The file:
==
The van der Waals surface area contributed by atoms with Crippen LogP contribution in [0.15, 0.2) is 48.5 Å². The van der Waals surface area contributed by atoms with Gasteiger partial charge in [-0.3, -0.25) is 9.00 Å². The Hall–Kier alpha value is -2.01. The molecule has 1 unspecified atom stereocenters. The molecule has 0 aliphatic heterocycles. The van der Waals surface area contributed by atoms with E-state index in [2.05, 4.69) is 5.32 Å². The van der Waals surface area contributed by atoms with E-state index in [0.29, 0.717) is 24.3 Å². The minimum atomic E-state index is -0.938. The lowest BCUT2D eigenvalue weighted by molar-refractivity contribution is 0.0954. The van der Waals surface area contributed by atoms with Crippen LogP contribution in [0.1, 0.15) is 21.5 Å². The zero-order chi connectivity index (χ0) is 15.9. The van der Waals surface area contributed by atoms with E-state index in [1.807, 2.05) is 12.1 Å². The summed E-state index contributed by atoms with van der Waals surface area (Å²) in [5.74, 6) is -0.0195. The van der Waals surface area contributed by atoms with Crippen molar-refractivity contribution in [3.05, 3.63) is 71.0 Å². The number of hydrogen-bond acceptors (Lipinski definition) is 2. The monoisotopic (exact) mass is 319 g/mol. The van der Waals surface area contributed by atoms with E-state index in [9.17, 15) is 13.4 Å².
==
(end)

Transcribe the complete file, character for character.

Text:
The van der Waals surface area contributed by atoms with Crippen LogP contribution in [0.15, 0.2) is 48.5 Å². The van der Waals surface area contributed by atoms with Gasteiger partial charge in [-0.3, -0.25) is 9.00 Å². The Hall–Kier alpha value is -2.01. The molecule has 1 unspecified atom stereocenters. The molecule has 0 aliphatic heterocycles. The van der Waals surface area contributed by atoms with E-state index in [2.05, 4.69) is 5.32 Å². The van der Waals surface area contributed by atoms with E-state index in [0.29, 0.717) is 24.3 Å². The minimum atomic E-state index is -0.938. The lowest BCUT2D eigenvalue weighted by molar-refractivity contribution is 0.0954. The van der Waals surface area contributed by atoms with Crippen LogP contribution in [0.1, 0.15) is 21.5 Å². The zero-order chi connectivity index (χ0) is 15.9. The van der Waals surface area contributed by atoms with E-state index in [1.807, 2.05) is 12.1 Å². The summed E-state index contributed by atoms with van der Waals surface area (Å²) in [5.74, 6) is -0.0195. The van der Waals surface area contributed by atoms with Crippen molar-refractivity contribution in [3.05, 3.63) is 71.0 Å². The number of hydrogen-bond acceptors (Lipinski definition) is 2. The monoisotopic (exact) mass is 319 g/mol. The van der Waals surface area contributed by atoms with E-state index in [9.17, 15) is 13.4 Å².